A coin, so often jingling at the bottom of a bag or buried under layers of sand, carries a world of meaning beyond its simple monetary value - at least to the Atlantic County Numismatic Society, a nationally recognized group of coin collectors who meet the first Wednesday of every month at the Linwood Public Library.

But for the society, it's not about "putting coins into holes in a chart." It's about learning the history, the design and the economics behind each piece.

"It's history you can hold in your hand," the society's treasurer, Bill Klusaritz, often says, quoting an educational video on numismatics.

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ACNS does not want its knowledge, along with its impressive collections, members said, to seem exclusive. The group hopes to spread its wisdom to include local middle schools, high schools and Scout troops - a task they've already begun.

"We are trying to introduce it to younger (people)," Jerry Francisco, ACNS president, said, noting that the goal of the society is "to show, to share (and) to trade."

Recently, the region's Boy Scouts, including Somers Point Troop 62 and Northfield Troop 72, teamed with the ACNS to acquire the Boy Scout coin-collecting merit badge.

"The merit badge exposes the Scouts to history, art, politics and the value of different metals, while teaching the patience of collecting," Philip Holmer, a unit commissioner for the Jersey Shore Council of the Boys Scouts and member of the ACNS said.

The Scouts learn about grading, handling and determining the rarity and value of coins, the Northfield resident added.

Eagle Scout Zach Delcher, of Northfield Troop 72, received his merit badge for numismatics about five years ago, but remained with the group ever since.

"My grandfather got me started, and I was so interested in the designs the (coins) had and just the idea of money - saving it and investing it," the 16-year-old said at a recent ACNS meeting.

That night, nearly 40 members, mostly men, but a few women, too, discussed coins, some dating back to the 1700s.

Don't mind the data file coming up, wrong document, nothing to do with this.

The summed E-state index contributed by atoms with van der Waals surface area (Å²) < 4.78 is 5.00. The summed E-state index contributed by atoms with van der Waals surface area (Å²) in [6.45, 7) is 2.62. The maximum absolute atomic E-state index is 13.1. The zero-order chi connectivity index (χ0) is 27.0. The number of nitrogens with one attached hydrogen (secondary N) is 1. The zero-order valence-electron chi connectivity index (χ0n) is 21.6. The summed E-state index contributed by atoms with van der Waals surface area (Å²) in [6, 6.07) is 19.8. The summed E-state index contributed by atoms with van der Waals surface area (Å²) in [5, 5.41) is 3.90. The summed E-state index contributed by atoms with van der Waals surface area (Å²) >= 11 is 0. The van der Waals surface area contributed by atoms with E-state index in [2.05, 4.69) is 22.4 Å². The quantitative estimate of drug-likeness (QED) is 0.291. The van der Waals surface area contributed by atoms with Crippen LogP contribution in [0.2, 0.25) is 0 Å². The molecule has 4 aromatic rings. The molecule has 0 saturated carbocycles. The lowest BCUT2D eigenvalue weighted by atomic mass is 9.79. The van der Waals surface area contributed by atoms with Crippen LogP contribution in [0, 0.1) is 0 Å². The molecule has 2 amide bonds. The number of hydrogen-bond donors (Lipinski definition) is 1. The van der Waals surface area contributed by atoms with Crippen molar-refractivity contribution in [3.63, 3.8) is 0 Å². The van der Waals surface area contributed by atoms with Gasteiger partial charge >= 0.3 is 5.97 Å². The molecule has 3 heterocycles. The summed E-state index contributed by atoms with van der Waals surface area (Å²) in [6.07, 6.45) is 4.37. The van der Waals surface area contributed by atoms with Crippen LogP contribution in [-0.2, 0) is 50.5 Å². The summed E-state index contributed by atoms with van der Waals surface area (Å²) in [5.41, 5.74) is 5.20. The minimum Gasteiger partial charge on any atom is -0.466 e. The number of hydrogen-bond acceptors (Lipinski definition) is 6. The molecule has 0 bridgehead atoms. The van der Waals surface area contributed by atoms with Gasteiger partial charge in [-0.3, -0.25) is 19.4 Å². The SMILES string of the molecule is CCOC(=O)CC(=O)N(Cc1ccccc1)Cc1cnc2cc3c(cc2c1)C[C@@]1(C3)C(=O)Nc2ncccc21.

The youngest coin collector, 9-year-old Adam Marcheski, of Ventnor, eagerly snapped photos as the guest speaker, colonial coin expert Ray Williams of Trenton, gave a presentation on coins and medals honoring George Washington.

"You go through work, day in and day out, with the pressures adding up," Williams said, an Eagle Scout himself. "You escape into your coins," he continued, following his discussion.

ACNS consists of about 100 members, founded in 2007 by Northfield resident Jason O'Grady. Before its inception, the group's treasurer said, many would have to travel as far an hour away, to Toms River or Philadelphia, to be a part of a coin-collecting society.

"Some of us are diehard coin collectors, history buffs, investors in silver and gold, novices, kids," Klusartiz said. "We are just trying to promote and give back a little."

Besides the worth of a collection, the physical connection to history appears to be the most important factor to most in the group.

"It's amazing to just to be able to hold that coin in your hand and wonder who had that in our history," said Linwood resident Mike Demling, an author on New Jersey colonial coppers. "Could George Washington have had that in his pocket? Or Ben Franklin? Or Jefferson? You don't know. That is the history of this country."

The Atlantic County Numismatic Society offers free appraisals and evaluations and meets at the Linwood Library on 301 Davis Ave. from 7 to 9 p.m. the first Wednesday of the month. New members are welcome. For more information, call 609-412-1490, email accoins@gmail.com or visit accoins.org.

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